A report by The Open University has found less than a tenth (8 per cent) of businesses have a fully realised environmental, social and governance (ESG) strategy, despite nearly four in five organisations accepting that ESG factors impact their brand or reputation. Surveying over 500 UK businesses, the report highlights that this disconnect between awareness and action is due to blockers such as a lack of financial resources (28 per cent), missing essential skills (24 per cent), and complexity (23 per cent).

The report sheds light on the ESG skills gap as more than four-fifths (80 per cent) of businesses who engage in ESG accept they lack the right skills in each of the three ESG pillars. The skills gap has been exacerbated by inflation and rising business costs which has put pressure on learning and development budgets. UK business leaders agree that ESG is a priority, but they are struggling to put training plans in place to equip employees with the skills required to meet ESG.

Among those who experience skills gaps, the top five skills gaps are in:

  • Waste reduction (27 per cent)
  • Data analysis (25 per cent)
  • Energy tracking / usage (24 per cent)
  • Training & development (24 per cent)
  • Carbon accounting (23 per cent)

In light of these challenges, the report aims to aid businesses on their ESG journeys and details how organisations can bridge the existing skills gap. The report, which includes insights and advice from ESG experts, encourages business leaders to educate themselves and their staff, measure their goals and use their voice to speak up in order to successfully implement ESG strategies within their businesses.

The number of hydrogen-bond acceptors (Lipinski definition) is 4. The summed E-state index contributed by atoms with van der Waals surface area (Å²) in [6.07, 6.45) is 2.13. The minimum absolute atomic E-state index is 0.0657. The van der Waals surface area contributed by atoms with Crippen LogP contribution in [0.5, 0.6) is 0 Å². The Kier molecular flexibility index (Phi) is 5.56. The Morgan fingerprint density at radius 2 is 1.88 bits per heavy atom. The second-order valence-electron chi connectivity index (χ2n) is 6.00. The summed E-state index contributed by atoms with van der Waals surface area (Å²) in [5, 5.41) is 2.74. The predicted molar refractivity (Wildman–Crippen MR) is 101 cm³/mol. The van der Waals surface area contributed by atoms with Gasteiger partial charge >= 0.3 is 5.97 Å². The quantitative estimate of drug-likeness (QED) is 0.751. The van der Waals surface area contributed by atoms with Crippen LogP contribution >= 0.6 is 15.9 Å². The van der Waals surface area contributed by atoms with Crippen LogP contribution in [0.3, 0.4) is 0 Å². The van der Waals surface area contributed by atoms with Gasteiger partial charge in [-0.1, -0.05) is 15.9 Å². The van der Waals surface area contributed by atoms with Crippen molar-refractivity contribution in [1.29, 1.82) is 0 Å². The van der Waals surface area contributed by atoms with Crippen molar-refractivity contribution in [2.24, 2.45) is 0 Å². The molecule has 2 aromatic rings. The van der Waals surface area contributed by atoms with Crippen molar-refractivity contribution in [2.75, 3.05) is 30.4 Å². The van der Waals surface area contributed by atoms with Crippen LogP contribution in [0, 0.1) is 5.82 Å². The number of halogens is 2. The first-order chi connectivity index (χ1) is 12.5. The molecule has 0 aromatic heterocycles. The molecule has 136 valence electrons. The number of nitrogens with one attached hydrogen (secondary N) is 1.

“Businesses now understand more than ever, that ESG performance is critical not only for the reputation of a modern organisation, but also for success and profitability,” said Dr Victoria Hands, Director of Sustainability at The Open University. “These topics are now central to driving future success and investment to transform our society.

“This report reveals that ESG conversations are happening frequently in all sizes of businesses, which is really encouraging. Whilst conversations are taking place, it’s crucial that strategies are put in place to help employers develop ESG-related skills and ultimately work towards future-proofing businesses, their workforces and the communities they serve.

“In upskilling for ESG, we have the opportunity to ensure that such a transition is equitable and inclusive of the diversity of people in our society. To help work towards sustainable goals, employers should explore developing long-term strategies through education, data measurement and the confidence to use a business’s platform to speak up.”

Phil Kenmore, Director, Corporate Development and Partnerships at The Open University added: “It’s important that employers are aware of their options and invest in appropriate training programmes through partnering with an organisation such as the OU, to help them keep on track with achieving ESG objectives. Businesses can choose from a number of different approaches including microcredentials, continuing professional development courses, degree apprenticeships, undergraduate and postgraduate qualifications, and free learning from our OpenLearn platform.”

To find out more and download the report ‘Educate, Measure, Speak up: How businesses can get ahead with ESG’ visit: https://www5.open.ac.uk/business/esg

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